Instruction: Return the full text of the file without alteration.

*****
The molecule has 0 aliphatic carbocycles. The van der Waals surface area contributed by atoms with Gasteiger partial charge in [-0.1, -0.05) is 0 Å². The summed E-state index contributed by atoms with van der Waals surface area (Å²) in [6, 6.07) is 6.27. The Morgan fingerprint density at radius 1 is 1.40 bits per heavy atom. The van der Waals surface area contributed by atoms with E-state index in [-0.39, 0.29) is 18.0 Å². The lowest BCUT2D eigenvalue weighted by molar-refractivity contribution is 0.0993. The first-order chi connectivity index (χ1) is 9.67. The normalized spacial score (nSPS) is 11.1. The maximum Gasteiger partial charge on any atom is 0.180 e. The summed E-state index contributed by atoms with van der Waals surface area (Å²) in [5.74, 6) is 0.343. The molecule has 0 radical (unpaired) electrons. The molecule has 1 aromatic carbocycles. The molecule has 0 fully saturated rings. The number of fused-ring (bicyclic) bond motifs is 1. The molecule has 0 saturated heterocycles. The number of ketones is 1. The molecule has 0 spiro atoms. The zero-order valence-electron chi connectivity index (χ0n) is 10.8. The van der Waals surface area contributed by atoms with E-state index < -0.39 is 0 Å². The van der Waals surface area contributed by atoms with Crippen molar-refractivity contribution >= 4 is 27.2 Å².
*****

The molecule has 0 aliphatic carbocycles. The van der Waals surface area contributed by atoms with Gasteiger partial charge in [-0.1, -0.05) is 0 Å². The summed E-state index contributed by atoms with van der Waals surface area (Å²) in [6, 6.07) is 6.27. The Morgan fingerprint density at radius 1 is 1.40 bits per heavy atom. The van der Waals surface area contributed by atoms with E-state index in [-0.39, 0.29) is 18.0 Å². The lowest BCUT2D eigenvalue weighted by molar-refractivity contribution is 0.0993. The first-order chi connectivity index (χ1) is 9.67. The normalized spacial score (nSPS) is 11.1. The maximum Gasteiger partial charge on any atom is 0.180 e. The summed E-state index contributed by atoms with van der Waals surface area (Å²) in [5.74, 6) is 0.343. The molecule has 0 radical (unpaired) electrons. The molecule has 1 aromatic carbocycles. The molecule has 0 fully saturated rings. The number of fused-ring (bicyclic) bond motifs is 1. The molecule has 0 saturated heterocycles. The number of ketones is 1. The molecule has 0 spiro atoms. The zero-order valence-electron chi connectivity index (χ0n) is 10.8. The van der Waals surface area contributed by atoms with E-state index < -0.39 is 0 Å². The van der Waals surface area contributed by atoms with Crippen molar-refractivity contribution >= 4 is 27.2 Å².